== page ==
“I drafted a resolution (see below) that would help to prevent poaching of our architectural treasures. Putting Saint Gerard in suburban Atlanta is like putting it an an area with no appropriateness. It’s not reflective of that neighborhood – it is reflective of Buffalo and the immigrants who built it. This plundering could start a rolling effect – just think if a wealthy overseas investor started to look at Buffalo as a place to purchase authentic architecture. It’s bad policy. I’ve asked the City’s law department to draft a law that would augment the power of the Preservation Board to weigh in and decide these cases on a case by case basis. I can’t imagine that the Preservation Board would allow this type of architectural plundering to occur. I’m hoping that the process will speed up come fall.
PREVENT ARCHITECTURAL PLUNDER
The material world of things and places that surround us has evolved over many years. Since being designed in the early 1800’s as a gateway to Western New York, Buffalo has experienced significant changes in its population and economy. As a continually evolving and vibrant metropolitan area, Buffalo is fortunate to have retained much of its rich and varied architectural heritage while maintaining a truly unique sense of place. While not all of the changes that the City has undergone have been for the positive, the success of other cities in overcoming adversity suggests that, by learning from our past mistakes and making prudent decisions, Buffalo can not only survive, but indeed continue to thrive for years to come.
One of the greatest threats facing Buffalo today is undoubtedly the plunder of its architectural assets. A recent example of this is the decision to dismantle Saint Gerard’s Roman Catholic Church on Bailey and East Delavan Avenues in the Lovejoy Council District and to reassemble the structure in Georgia. St. Gerard’s was constructed over 100 years ago by immigrant craftsmen and represents an irreplaceable part of Buffalo’s cultural and architectural legacy. If removed, Buffalo will not only be losing a building and suffering damage to its historic urban fabric, but will suffer the loss of a tangible and important link to those who built this city and helped make it great. The dismantling of a building that has outlived its originally intended purpose may initially seem like an “easy fix,” but ultimately this strategy is misguided and sells our city short.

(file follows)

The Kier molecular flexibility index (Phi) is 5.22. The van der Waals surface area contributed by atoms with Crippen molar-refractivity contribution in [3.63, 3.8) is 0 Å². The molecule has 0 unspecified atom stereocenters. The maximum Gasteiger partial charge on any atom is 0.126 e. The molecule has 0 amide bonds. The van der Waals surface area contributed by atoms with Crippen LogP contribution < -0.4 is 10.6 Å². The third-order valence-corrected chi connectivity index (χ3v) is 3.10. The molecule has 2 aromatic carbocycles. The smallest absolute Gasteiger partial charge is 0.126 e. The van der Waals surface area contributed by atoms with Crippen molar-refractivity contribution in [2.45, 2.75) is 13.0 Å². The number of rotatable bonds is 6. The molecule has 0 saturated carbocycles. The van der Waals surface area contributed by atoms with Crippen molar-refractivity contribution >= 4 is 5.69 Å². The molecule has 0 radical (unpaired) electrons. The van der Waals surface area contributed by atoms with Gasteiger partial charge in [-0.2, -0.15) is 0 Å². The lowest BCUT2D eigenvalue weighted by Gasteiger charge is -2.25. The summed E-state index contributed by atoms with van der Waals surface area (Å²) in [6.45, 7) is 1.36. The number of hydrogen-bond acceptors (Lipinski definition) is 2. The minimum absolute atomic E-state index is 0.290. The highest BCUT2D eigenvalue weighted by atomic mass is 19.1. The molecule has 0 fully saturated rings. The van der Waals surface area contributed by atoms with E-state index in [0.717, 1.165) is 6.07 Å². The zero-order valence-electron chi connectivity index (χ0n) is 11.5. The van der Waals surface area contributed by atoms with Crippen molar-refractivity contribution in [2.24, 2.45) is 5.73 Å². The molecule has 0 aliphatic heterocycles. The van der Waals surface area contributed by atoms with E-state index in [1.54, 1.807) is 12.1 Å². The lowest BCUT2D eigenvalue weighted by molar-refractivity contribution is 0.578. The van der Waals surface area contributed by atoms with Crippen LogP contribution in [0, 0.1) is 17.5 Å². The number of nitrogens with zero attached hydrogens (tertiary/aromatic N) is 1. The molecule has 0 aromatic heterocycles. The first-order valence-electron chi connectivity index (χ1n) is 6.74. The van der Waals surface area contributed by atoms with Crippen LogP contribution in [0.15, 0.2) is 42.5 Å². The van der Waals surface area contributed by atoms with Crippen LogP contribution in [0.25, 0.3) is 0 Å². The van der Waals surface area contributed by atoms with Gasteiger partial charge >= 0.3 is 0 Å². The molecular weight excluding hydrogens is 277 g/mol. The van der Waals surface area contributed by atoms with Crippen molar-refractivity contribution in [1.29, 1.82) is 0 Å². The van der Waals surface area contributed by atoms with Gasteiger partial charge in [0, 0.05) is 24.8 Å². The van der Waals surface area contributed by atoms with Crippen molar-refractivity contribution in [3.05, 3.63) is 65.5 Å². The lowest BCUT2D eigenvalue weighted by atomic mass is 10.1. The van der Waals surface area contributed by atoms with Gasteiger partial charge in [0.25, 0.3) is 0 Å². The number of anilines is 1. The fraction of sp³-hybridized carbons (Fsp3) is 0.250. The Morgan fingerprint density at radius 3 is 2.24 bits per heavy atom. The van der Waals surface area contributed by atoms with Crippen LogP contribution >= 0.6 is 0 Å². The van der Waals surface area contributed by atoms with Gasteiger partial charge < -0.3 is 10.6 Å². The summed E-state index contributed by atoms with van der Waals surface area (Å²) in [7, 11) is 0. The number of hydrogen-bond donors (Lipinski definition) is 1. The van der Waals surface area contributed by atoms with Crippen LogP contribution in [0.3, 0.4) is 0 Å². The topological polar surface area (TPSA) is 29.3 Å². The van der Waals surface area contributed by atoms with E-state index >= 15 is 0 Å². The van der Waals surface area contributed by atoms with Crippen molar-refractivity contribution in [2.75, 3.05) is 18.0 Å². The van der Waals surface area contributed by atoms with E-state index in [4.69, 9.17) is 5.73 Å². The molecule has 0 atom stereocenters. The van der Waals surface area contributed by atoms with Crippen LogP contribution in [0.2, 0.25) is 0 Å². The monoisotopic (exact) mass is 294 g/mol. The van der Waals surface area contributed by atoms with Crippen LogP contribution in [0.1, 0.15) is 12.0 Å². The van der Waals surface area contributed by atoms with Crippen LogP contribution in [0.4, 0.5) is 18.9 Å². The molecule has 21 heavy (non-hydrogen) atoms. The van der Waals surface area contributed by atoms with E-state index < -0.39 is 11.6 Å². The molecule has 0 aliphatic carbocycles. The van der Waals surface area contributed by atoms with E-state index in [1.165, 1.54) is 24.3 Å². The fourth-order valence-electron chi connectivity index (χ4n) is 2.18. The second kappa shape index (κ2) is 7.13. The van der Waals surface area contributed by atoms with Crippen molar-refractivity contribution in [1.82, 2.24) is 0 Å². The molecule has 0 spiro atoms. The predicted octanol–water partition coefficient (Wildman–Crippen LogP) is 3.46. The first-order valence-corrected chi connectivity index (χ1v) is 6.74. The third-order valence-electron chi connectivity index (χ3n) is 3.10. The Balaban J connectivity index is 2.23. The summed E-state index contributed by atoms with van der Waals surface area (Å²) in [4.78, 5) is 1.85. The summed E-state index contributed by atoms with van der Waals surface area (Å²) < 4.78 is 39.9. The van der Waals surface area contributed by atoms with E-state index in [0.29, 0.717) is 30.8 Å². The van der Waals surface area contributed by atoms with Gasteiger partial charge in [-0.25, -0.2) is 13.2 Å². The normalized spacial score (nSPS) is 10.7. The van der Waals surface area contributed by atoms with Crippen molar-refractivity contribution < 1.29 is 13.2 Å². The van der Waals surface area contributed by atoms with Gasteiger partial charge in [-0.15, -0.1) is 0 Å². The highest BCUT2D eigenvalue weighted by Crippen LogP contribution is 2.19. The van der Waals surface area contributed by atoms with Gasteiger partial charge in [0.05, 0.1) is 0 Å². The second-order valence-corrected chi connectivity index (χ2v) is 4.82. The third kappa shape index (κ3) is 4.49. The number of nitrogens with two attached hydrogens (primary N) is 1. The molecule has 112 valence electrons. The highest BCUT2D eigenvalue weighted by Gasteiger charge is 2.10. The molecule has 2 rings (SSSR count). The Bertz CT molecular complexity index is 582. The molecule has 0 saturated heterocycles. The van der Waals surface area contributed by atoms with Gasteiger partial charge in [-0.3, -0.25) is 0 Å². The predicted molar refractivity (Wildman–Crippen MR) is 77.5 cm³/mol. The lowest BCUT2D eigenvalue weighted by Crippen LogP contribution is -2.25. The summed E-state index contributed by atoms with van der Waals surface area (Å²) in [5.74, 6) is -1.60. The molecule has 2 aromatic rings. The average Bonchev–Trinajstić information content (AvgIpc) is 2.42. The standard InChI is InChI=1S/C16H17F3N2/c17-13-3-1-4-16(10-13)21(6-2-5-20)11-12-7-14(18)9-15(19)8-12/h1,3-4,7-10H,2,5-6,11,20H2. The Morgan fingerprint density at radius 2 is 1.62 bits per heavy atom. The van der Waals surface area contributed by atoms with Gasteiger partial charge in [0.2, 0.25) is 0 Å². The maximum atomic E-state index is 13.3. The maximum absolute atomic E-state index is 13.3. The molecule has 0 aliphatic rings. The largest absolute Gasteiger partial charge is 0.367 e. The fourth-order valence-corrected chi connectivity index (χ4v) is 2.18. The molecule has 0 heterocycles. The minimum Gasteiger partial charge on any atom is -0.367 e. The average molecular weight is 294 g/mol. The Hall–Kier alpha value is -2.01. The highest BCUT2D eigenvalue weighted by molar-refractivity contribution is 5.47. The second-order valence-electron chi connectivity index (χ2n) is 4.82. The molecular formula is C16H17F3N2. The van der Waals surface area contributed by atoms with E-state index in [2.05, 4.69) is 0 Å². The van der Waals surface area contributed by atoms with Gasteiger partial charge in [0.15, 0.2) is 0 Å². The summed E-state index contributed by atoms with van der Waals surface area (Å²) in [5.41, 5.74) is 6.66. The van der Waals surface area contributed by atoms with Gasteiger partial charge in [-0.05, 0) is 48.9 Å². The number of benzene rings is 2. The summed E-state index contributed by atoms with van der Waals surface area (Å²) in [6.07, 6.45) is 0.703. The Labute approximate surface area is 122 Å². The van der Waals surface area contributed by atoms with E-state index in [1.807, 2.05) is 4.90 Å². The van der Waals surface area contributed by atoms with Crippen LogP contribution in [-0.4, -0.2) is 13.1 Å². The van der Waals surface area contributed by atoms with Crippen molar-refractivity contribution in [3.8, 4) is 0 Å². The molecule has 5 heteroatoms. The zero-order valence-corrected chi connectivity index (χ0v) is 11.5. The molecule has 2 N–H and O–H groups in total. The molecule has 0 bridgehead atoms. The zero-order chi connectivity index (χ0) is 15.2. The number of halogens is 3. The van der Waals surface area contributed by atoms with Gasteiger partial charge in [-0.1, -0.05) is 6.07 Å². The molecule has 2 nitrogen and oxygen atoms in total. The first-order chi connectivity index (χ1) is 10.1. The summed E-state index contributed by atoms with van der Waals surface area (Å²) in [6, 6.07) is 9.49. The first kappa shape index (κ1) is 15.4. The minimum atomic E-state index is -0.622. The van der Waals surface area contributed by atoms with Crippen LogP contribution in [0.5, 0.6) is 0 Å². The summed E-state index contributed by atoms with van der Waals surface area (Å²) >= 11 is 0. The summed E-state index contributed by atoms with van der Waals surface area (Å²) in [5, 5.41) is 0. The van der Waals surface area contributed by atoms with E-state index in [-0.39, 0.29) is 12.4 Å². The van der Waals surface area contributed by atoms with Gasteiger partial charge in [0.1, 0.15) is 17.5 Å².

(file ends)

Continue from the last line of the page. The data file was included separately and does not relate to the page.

Unfortunately, the sale and dismantling of St. Gerard’s is only the most recent example of the plunder of Buffalo’s architectural heritage. Years ago, the Bank of Buffalo building was dismantled to be rebuilt elsewhere, but the new construction that was planned for the site never materialized and all that remains of the site is a surface parking lot. Similarly, today the building blocks of the Bank remain, but whether it will be rebuilt, and if so when and where, remains a mystery.
Buffalo is not the first city, nor will it be the last, to fall victim to architectural plunder; the Parthenon in the historic City of Athens was notoriously stripped of its statues in the 19th century for display in a British Museum. Years later the Greek Government took steps to ensure the return of priceless sculptures, and many cities have realized the value of enacting laws to prevent plunder of their historical assets. As elect
ed officials, we owe a similar duty, to both those who came before us and those who will inherit this great city, to protect Buffalo’s architectural assets.
History has shown us that the dismantling and demolition of historical assets, at best, offer short-term solutions to long-term problems. The Common Council recognizes this and is committed to working with the City’s Preservation Board, Code Enforcement, and Planning Officials to enact laws and institute proactive policies for protecting Buffalo’s historically significant structures and encourage their adaptive reuse.